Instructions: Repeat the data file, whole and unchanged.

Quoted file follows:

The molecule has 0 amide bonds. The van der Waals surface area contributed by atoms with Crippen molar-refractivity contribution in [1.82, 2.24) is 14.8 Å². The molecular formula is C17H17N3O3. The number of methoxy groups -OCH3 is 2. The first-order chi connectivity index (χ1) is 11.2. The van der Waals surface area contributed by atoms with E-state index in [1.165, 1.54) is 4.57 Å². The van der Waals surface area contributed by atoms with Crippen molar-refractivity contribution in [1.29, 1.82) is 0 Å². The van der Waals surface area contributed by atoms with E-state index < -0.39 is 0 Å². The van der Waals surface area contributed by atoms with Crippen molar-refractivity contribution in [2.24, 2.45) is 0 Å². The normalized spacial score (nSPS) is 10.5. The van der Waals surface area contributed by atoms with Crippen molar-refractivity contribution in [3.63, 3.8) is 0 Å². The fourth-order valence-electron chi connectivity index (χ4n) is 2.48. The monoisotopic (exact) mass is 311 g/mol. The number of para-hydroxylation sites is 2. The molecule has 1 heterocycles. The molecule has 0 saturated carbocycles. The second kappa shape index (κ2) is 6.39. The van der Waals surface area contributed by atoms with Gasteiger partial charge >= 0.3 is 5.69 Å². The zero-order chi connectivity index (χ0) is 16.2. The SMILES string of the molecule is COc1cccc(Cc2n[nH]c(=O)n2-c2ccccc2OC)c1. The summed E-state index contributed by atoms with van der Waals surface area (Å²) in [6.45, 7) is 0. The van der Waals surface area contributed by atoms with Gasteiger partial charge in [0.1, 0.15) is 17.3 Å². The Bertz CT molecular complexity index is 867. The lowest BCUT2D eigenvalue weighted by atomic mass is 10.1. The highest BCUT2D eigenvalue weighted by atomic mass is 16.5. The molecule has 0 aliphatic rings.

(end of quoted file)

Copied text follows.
The molecule has 0 amide bonds. The van der Waals surface area contributed by atoms with Crippen molar-refractivity contribution in [1.82, 2.24) is 14.8 Å². The molecular formula is C17H17N3O3. The number of methoxy groups -OCH3 is 2. The first-order chi connectivity index (χ1) is 11.2. The van der Waals surface area contributed by atoms with E-state index in [1.165, 1.54) is 4.57 Å². The van der Waals surface area contributed by atoms with Crippen molar-refractivity contribution in [1.29, 1.82) is 0 Å². The van der Waals surface area contributed by atoms with E-state index < -0.39 is 0 Å². The van der Waals surface area contributed by atoms with Crippen molar-refractivity contribution in [2.24, 2.45) is 0 Å². The normalized spacial score (nSPS) is 10.5. The van der Waals surface area contributed by atoms with Crippen molar-refractivity contribution in [3.63, 3.8) is 0 Å². The fourth-order valence-electron chi connectivity index (χ4n) is 2.48. The monoisotopic (exact) mass is 311 g/mol. The number of para-hydroxylation sites is 2. The molecule has 1 heterocycles. The molecule has 0 saturated carbocycles. The second kappa shape index (κ2) is 6.39. The van der Waals surface area contributed by atoms with Gasteiger partial charge >= 0.3 is 5.69 Å². The zero-order chi connectivity index (χ0) is 16.2. The SMILES string of the molecule is COc1cccc(Cc2n[nH]c(=O)n2-c2ccccc2OC)c1. The summed E-state index contributed by atoms with van der Waals surface area (Å²) in [6.45, 7) is 0. The van der Waals surface area contributed by atoms with Gasteiger partial charge in [0.1, 0.15) is 17.3 Å². The Bertz CT molecular complexity index is 867. The lowest BCUT2D eigenvalue weighted by atomic mass is 10.1. The highest BCUT2D eigenvalue weighted by atomic mass is 16.5. The molecule has 0 aliphatic rings.